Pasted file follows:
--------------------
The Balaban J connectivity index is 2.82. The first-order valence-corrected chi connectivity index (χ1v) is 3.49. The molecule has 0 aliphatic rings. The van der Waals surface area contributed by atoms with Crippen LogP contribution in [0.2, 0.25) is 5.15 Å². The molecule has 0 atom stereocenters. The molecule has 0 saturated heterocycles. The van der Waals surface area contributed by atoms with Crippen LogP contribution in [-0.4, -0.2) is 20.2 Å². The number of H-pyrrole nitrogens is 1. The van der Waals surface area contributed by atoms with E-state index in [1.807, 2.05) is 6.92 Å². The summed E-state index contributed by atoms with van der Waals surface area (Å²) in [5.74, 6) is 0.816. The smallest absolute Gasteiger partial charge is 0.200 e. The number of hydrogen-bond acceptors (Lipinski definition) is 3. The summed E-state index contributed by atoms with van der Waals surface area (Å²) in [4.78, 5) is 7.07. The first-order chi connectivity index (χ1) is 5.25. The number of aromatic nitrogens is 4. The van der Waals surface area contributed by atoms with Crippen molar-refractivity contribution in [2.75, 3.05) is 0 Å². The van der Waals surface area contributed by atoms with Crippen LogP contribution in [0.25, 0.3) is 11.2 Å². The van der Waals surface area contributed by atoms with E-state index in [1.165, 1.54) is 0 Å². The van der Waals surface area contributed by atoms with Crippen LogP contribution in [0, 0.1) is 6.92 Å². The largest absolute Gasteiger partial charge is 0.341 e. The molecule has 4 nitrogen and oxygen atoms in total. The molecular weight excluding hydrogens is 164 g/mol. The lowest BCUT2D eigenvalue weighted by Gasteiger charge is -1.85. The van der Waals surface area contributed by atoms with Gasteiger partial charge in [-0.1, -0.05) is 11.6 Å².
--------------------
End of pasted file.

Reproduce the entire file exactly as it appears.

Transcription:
The Balaban J connectivity index is 2.82. The first-order valence-corrected chi connectivity index (χ1v) is 3.49. The molecule has 0 aliphatic rings. The van der Waals surface area contributed by atoms with Crippen LogP contribution in [0.2, 0.25) is 5.15 Å². The molecule has 0 atom stereocenters. The molecule has 0 saturated heterocycles. The van der Waals surface area contributed by atoms with Crippen LogP contribution in [-0.4, -0.2) is 20.2 Å². The number of H-pyrrole nitrogens is 1. The van der Waals surface area contributed by atoms with E-state index in [1.807, 2.05) is 6.92 Å². The summed E-state index contributed by atoms with van der Waals surface area (Å²) in [5.74, 6) is 0.816. The smallest absolute Gasteiger partial charge is 0.200 e. The number of hydrogen-bond acceptors (Lipinski definition) is 3. The summed E-state index contributed by atoms with van der Waals surface area (Å²) in [4.78, 5) is 7.07. The first-order chi connectivity index (χ1) is 5.25. The number of aromatic nitrogens is 4. The van der Waals surface area contributed by atoms with Crippen molar-refractivity contribution in [2.75, 3.05) is 0 Å². The van der Waals surface area contributed by atoms with Crippen LogP contribution in [0.25, 0.3) is 11.2 Å². The van der Waals surface area contributed by atoms with E-state index in [1.165, 1.54) is 0 Å². The van der Waals surface area contributed by atoms with Crippen LogP contribution in [0, 0.1) is 6.92 Å². The largest absolute Gasteiger partial charge is 0.341 e. The molecule has 4 nitrogen and oxygen atoms in total. The molecular weight excluding hydrogens is 164 g/mol. The lowest BCUT2D eigenvalue weighted by Gasteiger charge is -1.85. The van der Waals surface area contributed by atoms with Gasteiger partial charge in [-0.1, -0.05) is 11.6 Å².